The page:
From an article:
Purvis said of the eventful day, "Somebody had a gun."
A tip came into the school, a search followed and a gun was found inside a locker.
JCPS spokesperson Christi Lanier-Robinson said she's not sure whether the gun was loaded.
Nicholas remembered, "I was in third period and we got a message on the intercom saying, ‘Freeze,' so I thought they were just searching the hallways like usual."
"Freeze," Nicholas said, is code for students to stay where they are.
She said students are used to searches with dogs, possibly for drugs. This freeze notification about a gun took much longer.
Lanier-Robinson said that was because a second tip came in leading to a second search and a second weapon.
"The kids came in and said the school had been on lockdown and that they had found a gun and a knife and drugs in the school," recalled parent Dawn Ludwick.
Ludwick is upset about the way she was notified, "I didn't get an E-mail and I didn't get a text message."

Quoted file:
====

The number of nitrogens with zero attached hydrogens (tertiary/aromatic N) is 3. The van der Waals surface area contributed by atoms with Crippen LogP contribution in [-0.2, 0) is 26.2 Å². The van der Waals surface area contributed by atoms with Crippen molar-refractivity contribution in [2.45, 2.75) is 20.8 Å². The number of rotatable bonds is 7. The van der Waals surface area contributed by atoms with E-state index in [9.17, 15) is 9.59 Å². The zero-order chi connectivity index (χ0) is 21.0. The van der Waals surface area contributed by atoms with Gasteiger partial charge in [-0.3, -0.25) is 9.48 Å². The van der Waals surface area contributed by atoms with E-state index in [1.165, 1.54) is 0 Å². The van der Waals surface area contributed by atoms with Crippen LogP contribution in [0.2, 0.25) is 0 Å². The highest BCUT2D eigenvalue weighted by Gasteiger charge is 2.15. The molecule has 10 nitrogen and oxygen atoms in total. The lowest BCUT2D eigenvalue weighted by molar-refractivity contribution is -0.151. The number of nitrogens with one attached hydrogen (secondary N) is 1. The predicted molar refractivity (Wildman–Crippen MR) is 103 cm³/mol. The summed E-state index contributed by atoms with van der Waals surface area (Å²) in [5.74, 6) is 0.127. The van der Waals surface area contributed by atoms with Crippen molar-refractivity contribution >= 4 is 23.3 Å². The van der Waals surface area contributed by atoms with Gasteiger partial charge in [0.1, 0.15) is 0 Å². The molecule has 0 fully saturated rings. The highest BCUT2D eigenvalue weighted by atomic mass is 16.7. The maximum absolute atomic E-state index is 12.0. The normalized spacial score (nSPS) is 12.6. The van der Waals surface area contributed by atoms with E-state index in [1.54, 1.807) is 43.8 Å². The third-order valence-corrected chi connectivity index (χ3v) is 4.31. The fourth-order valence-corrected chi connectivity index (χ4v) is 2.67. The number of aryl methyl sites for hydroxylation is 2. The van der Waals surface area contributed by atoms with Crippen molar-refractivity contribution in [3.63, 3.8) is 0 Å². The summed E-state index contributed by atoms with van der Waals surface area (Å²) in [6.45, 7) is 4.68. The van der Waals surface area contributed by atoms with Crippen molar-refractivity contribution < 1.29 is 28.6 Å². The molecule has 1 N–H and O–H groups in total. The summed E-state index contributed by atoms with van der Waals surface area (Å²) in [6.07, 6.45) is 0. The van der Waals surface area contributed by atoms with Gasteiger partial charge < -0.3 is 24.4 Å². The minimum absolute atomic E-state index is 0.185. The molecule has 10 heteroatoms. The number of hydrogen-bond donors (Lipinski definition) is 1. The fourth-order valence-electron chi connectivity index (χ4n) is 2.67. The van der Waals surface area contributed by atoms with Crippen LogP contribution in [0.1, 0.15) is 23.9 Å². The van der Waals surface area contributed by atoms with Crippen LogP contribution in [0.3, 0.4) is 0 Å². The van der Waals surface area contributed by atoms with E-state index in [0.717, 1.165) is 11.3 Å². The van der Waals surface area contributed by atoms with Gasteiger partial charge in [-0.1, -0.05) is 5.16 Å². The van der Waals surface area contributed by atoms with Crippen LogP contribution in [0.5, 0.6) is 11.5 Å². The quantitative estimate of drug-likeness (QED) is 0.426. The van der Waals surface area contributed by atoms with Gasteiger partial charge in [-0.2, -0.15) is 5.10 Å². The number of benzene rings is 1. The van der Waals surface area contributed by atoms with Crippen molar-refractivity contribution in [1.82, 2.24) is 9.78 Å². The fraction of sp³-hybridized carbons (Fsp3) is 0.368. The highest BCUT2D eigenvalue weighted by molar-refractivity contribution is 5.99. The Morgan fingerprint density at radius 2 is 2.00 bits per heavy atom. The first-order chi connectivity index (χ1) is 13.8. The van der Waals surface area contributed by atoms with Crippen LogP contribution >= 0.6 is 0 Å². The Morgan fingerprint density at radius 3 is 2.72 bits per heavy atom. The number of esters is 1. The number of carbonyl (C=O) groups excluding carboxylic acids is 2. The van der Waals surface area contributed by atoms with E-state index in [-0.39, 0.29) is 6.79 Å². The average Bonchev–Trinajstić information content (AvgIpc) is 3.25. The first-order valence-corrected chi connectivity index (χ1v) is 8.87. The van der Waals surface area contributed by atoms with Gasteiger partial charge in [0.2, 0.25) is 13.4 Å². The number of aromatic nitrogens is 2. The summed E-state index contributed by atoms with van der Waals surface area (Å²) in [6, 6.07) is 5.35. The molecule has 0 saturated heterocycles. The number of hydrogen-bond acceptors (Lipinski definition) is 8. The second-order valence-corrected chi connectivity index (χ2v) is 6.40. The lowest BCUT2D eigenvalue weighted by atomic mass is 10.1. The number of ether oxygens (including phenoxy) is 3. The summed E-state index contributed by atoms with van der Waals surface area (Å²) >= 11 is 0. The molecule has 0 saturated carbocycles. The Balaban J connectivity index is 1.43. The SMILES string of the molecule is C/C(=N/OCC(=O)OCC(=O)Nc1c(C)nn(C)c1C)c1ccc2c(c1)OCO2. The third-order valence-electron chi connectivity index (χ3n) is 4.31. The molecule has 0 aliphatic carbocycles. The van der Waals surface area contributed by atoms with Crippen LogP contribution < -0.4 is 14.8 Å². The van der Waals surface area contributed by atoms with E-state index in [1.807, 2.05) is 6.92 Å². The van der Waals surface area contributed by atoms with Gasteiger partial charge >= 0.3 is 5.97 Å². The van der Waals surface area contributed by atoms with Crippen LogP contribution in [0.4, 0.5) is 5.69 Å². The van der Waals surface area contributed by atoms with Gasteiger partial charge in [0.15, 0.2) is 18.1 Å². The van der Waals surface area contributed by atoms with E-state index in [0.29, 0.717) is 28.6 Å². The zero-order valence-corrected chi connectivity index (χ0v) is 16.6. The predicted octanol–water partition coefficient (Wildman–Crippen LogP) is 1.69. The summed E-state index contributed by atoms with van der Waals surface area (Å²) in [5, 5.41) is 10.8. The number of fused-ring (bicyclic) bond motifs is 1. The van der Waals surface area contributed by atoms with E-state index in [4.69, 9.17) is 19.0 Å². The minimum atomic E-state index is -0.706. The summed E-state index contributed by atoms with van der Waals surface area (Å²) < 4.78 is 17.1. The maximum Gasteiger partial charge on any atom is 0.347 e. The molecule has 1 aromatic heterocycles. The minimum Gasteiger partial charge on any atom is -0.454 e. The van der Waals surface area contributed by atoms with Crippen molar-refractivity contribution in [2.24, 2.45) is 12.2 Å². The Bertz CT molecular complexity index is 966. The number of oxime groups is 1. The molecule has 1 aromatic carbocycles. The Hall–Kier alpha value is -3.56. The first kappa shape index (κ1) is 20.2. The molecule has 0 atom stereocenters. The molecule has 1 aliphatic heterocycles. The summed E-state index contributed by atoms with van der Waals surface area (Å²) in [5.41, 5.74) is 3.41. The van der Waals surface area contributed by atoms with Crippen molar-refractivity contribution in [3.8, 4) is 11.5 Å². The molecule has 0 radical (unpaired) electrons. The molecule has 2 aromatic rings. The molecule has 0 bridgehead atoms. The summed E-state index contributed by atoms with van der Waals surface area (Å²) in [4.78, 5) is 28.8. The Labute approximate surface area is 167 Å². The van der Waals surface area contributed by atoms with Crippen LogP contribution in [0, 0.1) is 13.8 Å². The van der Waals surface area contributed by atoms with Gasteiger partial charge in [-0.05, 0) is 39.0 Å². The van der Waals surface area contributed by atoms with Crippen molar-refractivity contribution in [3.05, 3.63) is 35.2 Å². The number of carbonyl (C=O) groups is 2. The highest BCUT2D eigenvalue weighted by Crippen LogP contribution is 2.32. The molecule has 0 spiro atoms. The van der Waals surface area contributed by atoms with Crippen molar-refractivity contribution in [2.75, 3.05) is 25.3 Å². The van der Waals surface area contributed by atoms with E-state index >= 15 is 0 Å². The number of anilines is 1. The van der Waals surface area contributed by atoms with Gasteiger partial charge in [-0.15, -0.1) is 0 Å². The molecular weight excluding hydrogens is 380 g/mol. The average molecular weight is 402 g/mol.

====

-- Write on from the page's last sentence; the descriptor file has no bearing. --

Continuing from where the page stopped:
Ludwick and other parents found out in a letter that was sent home with students after school.
Lanier-Robinson said each school has its own notification system. While some JCPS schools have immediate notifications, others like Moore choose to send a letter home to parents. School leaders apparently believed that was enough because the students in question were apprehended and the situation was under control.
Ludwick contends it was not enough, saying, "The moment that the drugs and the weapons came into the school, that's an unsafe environment for absolutely anybody that walks into that school."
The article didn't mention who had the weapons or drugs, or where they came from.
Every gun in the hands of a child must first pass through the hands of an adult.